It's not easy explaining to a perfectly rational person how an irrational mind works.
I crashed hard this weekend... to the point of convulsive crying while holed up in my bedroom. I'm still physically shaking as I write this. But for the first time, I've actually had enough time after the initial crash to think about what was going on in my head... along with someone close to me who truly cared to know. So I have been doing my best to explain it to her using metaphors and visualizations.
Something usually triggers the crash, but it's not necessarily anything that would bring down a "normal" person in the least. Usually there is a build-up of things beforehand, and when I look back now I can see how various stressers piled on each other. I'm a fairly intelligent person; I can handle multiple things at once and handle stress fairly decently (better than many in my position, both professionally and mentally) as long as it's spread out a bit. I am a strong person (my best friend keeps telling me that... and keeps telling me to tell myself that). My mind can handle a lot, and when all my neuro-transmitters are firing well I can take on just about anything.
But when they start misfiring... when they start shooting randomly around in my brain... everything goes haywire. And that's what happened this weekend. Something struck me oddly (nothing that should have); a neuro-transmitter fired randomly among all the transmitters that were firing in dealing with all those stressers that had built up; all hell broke loose inside my head.
My doctor calls it "mind racing". Thoughts start and I can't stop them, no matter what I do. They could be the most irrational ideas; they could be completely opposite of what I know in my heart to be true... but I still can't stop the thoughts. I get suddenly very suspicious of people I trust completely. I'm suddenly convinced I'm a horrible mother. I suddenly believe my colleagues at school are against me. I lash out at anyone who says anything contrary to my suggestions. I take everything in the worst possible way... because that is the road down which my thoughts take me. Over the course of literally five minutes, I can go from completely trusting my best friend to fully believing she wants nothing to do with me... all from one short, completely innocent conversation.
People -- my friend, my husband, my mother -- tell me to just stop thinking the worst; to trust in them. The thing is... I do, completely. But I can't stop the thoughts. They tell me to just beat those thoughts back down; I can't. When I'm triggered and going through this, there is very little I can do to stop what's happening. I pray constantly; eventually I do come out of it, sometimes a few days later, sometimes a couple weeks later.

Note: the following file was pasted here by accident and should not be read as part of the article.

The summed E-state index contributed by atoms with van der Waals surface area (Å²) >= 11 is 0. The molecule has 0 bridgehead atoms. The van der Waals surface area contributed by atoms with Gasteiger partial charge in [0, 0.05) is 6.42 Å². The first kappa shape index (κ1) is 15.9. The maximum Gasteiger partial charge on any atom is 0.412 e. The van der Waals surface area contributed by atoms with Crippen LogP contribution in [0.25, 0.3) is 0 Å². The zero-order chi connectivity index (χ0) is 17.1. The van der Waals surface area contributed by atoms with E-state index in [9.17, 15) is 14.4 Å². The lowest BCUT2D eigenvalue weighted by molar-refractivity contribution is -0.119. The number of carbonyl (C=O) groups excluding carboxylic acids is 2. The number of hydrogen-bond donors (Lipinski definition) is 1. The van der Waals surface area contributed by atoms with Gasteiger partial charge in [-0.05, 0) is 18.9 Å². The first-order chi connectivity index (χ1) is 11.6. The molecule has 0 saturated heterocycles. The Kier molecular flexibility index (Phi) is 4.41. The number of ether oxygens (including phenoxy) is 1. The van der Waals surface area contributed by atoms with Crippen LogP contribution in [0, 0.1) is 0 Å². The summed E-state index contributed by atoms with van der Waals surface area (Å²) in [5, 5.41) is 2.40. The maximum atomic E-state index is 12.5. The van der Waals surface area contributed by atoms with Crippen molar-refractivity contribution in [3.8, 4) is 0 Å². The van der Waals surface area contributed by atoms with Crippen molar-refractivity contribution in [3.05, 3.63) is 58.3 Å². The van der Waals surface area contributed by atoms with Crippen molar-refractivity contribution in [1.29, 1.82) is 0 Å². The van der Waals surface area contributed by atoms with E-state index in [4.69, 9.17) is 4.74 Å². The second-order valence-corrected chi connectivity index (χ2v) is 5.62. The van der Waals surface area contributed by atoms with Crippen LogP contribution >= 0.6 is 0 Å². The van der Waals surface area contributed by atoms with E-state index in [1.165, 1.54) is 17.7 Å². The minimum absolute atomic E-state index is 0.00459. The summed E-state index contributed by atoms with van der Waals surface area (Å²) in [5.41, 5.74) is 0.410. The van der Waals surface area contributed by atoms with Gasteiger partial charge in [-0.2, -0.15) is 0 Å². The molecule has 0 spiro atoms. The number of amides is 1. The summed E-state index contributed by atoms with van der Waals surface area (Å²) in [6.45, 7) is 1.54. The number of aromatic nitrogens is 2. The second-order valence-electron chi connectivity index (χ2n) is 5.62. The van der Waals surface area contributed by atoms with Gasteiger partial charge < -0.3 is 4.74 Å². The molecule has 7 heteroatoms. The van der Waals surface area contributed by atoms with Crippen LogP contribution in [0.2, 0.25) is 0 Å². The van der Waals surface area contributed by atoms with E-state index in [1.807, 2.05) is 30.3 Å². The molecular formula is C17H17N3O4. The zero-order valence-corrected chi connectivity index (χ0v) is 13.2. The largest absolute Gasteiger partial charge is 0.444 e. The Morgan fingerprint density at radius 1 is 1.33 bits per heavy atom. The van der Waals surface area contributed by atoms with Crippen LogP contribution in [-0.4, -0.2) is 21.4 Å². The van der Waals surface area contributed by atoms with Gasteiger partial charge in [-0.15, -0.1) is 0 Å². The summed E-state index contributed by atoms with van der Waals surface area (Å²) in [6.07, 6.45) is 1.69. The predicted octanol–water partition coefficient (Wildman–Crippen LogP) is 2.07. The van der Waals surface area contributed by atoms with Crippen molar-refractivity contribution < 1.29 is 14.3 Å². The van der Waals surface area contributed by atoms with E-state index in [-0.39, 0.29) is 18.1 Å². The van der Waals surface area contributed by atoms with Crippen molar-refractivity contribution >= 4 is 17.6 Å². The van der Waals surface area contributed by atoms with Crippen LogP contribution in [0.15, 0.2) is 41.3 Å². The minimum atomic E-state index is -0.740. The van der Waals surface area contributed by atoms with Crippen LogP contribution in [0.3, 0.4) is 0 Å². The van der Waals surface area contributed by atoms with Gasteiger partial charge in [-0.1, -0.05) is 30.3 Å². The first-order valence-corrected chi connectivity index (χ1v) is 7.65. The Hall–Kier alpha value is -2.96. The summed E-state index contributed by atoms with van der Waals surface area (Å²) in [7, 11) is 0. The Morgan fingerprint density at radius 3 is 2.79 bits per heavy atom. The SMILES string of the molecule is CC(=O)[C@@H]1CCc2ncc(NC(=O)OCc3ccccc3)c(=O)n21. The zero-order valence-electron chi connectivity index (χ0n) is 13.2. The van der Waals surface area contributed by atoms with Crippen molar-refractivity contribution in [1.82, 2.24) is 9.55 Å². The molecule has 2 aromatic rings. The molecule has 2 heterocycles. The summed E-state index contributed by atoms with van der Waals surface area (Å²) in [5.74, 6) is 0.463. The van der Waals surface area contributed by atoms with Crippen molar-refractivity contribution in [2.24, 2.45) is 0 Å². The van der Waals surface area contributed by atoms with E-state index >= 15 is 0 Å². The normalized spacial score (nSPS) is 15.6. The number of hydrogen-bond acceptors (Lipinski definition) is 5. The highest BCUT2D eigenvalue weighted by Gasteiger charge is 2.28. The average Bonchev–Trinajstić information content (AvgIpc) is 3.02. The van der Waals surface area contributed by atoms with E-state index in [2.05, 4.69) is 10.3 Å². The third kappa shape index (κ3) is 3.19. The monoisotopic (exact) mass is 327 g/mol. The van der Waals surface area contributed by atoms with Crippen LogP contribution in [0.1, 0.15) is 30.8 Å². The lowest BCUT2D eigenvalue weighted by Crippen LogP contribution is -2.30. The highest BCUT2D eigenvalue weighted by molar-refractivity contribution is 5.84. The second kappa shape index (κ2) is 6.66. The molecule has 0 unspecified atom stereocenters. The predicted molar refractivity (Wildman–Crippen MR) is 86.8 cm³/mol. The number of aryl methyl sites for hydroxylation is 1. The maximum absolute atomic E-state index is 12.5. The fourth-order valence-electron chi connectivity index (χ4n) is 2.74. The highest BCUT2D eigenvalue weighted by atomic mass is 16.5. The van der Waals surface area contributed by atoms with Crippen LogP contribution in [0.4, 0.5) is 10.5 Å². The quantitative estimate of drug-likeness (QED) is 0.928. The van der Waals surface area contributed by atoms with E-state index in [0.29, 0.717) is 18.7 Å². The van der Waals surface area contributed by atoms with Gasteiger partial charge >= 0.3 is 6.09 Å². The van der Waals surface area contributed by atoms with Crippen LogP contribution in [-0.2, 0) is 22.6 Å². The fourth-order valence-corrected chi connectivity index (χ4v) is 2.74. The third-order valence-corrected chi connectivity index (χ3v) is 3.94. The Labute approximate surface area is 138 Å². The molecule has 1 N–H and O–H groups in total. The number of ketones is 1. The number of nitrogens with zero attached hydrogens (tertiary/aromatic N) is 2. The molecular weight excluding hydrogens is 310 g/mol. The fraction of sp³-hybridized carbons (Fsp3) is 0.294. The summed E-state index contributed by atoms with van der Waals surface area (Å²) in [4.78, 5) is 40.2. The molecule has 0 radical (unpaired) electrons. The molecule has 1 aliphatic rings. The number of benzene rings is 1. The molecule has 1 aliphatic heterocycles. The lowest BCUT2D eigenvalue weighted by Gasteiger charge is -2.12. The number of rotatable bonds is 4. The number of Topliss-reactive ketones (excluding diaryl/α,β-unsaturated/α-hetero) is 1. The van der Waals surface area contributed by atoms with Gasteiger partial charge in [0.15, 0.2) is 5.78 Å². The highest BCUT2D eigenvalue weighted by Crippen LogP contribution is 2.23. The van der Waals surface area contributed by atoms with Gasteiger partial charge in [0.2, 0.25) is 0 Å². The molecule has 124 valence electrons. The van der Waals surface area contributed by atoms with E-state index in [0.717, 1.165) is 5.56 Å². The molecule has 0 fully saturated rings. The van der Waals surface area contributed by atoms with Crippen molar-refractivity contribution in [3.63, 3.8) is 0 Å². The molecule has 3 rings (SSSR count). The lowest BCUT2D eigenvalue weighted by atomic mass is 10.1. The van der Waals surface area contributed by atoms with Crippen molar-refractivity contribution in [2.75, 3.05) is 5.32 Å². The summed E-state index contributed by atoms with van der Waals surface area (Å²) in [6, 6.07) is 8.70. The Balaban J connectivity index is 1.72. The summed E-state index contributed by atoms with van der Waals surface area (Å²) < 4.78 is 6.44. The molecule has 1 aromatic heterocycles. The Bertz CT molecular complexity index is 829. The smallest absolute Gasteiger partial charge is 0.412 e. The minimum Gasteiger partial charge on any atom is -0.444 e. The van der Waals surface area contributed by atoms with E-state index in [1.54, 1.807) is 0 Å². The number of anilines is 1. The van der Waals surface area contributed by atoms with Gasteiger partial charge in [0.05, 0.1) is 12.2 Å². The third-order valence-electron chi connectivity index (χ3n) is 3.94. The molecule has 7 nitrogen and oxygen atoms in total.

I have found ways to avoid it most of the time. Confront people directly and immediately if I may have misunderstood something. Talk through everything before going to sleep at night. Pray constantly, keeping my relationship with God fresh on my mind. Enjoy nature whenever possible, which also keeps God on my mind.
But it still happens.
What does it feel like? Inside my head, it feels like... like thousands of small marbles mixing around with no pattern to the colors and no consistency to the movement. The inside of my head feels like it is shaking -- literally shaking. My body trembles as every muscle tense up, trying to stop the shaking in my head. Coherant thought is extremely difficult, if not impossible. I can't line up any of the marbles.
I watched "A Beautiful Mind" the other day for the first time. Excellent movie. I could identify with John Nash. I've never been to the point of imagining people like he was, but as my friend and I discussed, I imagine problematic situations where there are none. Usually I have suffered through it without discussing my inner workings with anyone else; this time, I talked with her about it. She can't relate, but I think she's starting to understand. The best part is that she's sticking with me regardless of my intermittant insanity.
Still recovering. Hopefully the shaking in my brain will die down soon. It wears me out; I get so tired from this... which seems so odd to people because all they see is me laying in bed. But there is all this activity inside that they don't see, and when rest can finally come, I need it desperately.
Once I can slow down this marbles just a little more, I think I'll be able to rest. Sometimes I wish I'd just lose them; at least then my head wouldn't hurt so bad.